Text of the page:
Clonmel man’s book on his teenage Christmas Brother’s life

Eamonn Wynne


Eamonn Wynne

Brendan Ahearne
A Clonmelman has written a book about his two years spent with a religious order.

A Clonmelman has written a book about his two years spent with a religious order.

I Was A Teenage Christian Brother was written by Brendan Ahearne, originally from Glenconnor and now living in Naas.

“The book is a history of Clonmel and a history of me”, he says. “I didn’t write it to make a fortune, I just felt it was something I had to do”.

Brendan entered the Christian Brothers’ seminary in Carriglea Park, Dun Laoghaire when he was 14, in 1968.

“I thought I had a vocation, I really believed it. I woke up one day and decided it was the life for me. I was the only fellow in school whose heroes were saints!”

However his mother wasn’t so sure and pleaded with him not to leave home at such a young age.

“I told very few of my friends, I just disappeared for two years although I came home at Christmas, Easter and for a time during the summer”.

Brendan decided to leave when he “discovered that having fun and girls were more important! I was hidden away for two years but when I left the seminary in 1970 the fashion and music were different, the world had changed. Ireland had moved from the easy listening generation into the rock n’roll age”.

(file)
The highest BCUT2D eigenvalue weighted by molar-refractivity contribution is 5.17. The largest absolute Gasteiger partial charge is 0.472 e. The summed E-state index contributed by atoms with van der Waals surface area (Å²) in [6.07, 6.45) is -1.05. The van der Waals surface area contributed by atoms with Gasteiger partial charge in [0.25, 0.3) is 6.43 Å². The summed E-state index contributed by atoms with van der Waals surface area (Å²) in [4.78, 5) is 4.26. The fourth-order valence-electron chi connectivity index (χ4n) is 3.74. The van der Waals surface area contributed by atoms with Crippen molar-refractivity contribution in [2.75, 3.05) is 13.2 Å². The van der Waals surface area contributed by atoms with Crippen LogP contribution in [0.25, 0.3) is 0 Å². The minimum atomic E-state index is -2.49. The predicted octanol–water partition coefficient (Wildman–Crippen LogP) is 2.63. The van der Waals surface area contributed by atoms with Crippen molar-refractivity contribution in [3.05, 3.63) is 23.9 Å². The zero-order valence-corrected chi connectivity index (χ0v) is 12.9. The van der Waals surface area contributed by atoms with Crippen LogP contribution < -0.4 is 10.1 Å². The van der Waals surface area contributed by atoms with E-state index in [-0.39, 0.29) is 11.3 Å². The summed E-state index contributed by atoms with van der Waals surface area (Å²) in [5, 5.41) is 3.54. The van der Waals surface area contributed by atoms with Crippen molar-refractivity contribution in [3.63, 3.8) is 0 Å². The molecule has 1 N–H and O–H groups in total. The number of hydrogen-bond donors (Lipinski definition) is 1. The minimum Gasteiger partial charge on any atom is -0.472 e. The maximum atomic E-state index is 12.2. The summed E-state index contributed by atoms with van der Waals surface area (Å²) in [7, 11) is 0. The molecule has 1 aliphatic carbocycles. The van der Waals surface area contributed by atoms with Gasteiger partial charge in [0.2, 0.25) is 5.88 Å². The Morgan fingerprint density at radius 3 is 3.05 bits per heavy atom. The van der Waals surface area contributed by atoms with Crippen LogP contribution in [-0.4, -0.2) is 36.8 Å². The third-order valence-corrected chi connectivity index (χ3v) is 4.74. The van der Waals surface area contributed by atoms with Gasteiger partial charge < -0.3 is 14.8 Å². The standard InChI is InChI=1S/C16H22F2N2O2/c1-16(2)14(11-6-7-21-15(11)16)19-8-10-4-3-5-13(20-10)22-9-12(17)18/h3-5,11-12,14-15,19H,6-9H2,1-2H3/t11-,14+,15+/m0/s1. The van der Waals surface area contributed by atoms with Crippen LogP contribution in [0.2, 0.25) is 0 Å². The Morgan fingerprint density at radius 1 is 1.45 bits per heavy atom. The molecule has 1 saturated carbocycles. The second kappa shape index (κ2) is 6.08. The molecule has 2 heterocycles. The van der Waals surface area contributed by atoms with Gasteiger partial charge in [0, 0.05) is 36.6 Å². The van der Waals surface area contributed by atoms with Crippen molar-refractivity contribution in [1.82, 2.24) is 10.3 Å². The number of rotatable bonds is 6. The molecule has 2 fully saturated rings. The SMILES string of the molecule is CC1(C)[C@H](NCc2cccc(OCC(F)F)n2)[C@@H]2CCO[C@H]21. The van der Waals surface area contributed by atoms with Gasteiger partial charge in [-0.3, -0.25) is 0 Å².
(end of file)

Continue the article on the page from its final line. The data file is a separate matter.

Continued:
Rather than looking back on two years that were wasted, he’s delighted that he joined the order. Of the 64 boys from around the country who entered the seminary at the same time, 20 went on to become Christian Brothers.

He’s eager to point that he never encountered any abuse in the order.

“The Head Brother told us to report anything untoward to him. In Clonmel we owe the Brothers a debt of gratitude for the education they provided. Of course there were a few bad apples in the barrel but it’s a pity they’ve all been tarred with the same brush”.

In the book he says that the Brothers lived up to their motto of facere et docere, to do and to teach. “May the good values they gave to our country and the world never be forgotten. They made men out of us”, he writes.

As well as dedicating the book to all the Christian Brothers who taught him he also dedicates it to teachers Molly Bracken and Sister Margaret Mary Alacoque, who he says grounded him in the Faith in his earliest years as a pupil of the Sisters of Charity school.

The son of the late Mabel and Billy Ahearne, Brendan worked as a plumber for 40 years until he was made redundant some time ago.

He’s married to Siobhan and is the manager of the community hall in Ballymore Eustace, Co. Kildare.

As well as being distributed in this country he has already sold some copies of the book in Northen Ireland, Romania and the United States.

Anyone wishing to buy a copy should contact Brendan at